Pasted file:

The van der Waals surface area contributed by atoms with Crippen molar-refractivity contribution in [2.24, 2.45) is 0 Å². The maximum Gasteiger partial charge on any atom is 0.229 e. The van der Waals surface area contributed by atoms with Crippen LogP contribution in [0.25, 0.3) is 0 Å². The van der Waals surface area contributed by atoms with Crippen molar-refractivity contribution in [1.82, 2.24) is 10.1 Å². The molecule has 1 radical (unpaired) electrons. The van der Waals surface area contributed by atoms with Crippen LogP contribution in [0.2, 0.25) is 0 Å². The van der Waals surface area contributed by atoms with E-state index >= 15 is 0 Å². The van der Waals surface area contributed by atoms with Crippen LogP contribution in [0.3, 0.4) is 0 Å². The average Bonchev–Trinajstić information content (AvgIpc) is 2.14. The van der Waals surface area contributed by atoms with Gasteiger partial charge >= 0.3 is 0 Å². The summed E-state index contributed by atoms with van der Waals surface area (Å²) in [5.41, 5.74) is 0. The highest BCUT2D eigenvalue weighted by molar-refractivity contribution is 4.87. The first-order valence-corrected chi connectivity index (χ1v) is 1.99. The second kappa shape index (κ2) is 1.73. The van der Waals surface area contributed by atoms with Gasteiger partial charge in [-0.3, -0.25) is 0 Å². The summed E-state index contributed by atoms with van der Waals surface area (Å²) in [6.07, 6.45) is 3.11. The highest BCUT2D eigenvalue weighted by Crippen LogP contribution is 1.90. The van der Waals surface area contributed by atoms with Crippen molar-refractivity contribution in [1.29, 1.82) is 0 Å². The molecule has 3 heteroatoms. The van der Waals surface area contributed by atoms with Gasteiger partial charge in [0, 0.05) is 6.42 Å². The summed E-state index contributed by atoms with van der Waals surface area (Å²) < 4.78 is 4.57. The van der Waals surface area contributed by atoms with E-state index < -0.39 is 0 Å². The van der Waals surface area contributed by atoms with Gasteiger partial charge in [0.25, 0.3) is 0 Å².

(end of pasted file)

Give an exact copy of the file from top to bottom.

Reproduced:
The van der Waals surface area contributed by atoms with Crippen molar-refractivity contribution in [2.24, 2.45) is 0 Å². The maximum Gasteiger partial charge on any atom is 0.229 e. The van der Waals surface area contributed by atoms with Crippen LogP contribution in [0.25, 0.3) is 0 Å². The van der Waals surface area contributed by atoms with Crippen molar-refractivity contribution in [1.82, 2.24) is 10.1 Å². The molecule has 1 radical (unpaired) electrons. The van der Waals surface area contributed by atoms with Crippen LogP contribution in [0.2, 0.25) is 0 Å². The van der Waals surface area contributed by atoms with E-state index >= 15 is 0 Å². The van der Waals surface area contributed by atoms with Crippen LogP contribution in [0.3, 0.4) is 0 Å². The average Bonchev–Trinajstić information content (AvgIpc) is 2.14. The van der Waals surface area contributed by atoms with Gasteiger partial charge >= 0.3 is 0 Å². The summed E-state index contributed by atoms with van der Waals surface area (Å²) in [5.41, 5.74) is 0. The highest BCUT2D eigenvalue weighted by molar-refractivity contribution is 4.87. The first-order valence-corrected chi connectivity index (χ1v) is 1.99. The second kappa shape index (κ2) is 1.73. The van der Waals surface area contributed by atoms with Gasteiger partial charge in [-0.3, -0.25) is 0 Å². The summed E-state index contributed by atoms with van der Waals surface area (Å²) in [6.07, 6.45) is 3.11. The highest BCUT2D eigenvalue weighted by Crippen LogP contribution is 1.90. The van der Waals surface area contributed by atoms with Crippen molar-refractivity contribution in [1.29, 1.82) is 0 Å². The molecule has 3 heteroatoms. The van der Waals surface area contributed by atoms with Gasteiger partial charge in [0, 0.05) is 6.42 Å². The summed E-state index contributed by atoms with van der Waals surface area (Å²) < 4.78 is 4.57. The van der Waals surface area contributed by atoms with E-state index < -0.39 is 0 Å². The van der Waals surface area contributed by atoms with Gasteiger partial charge in [0.25, 0.3) is 0 Å².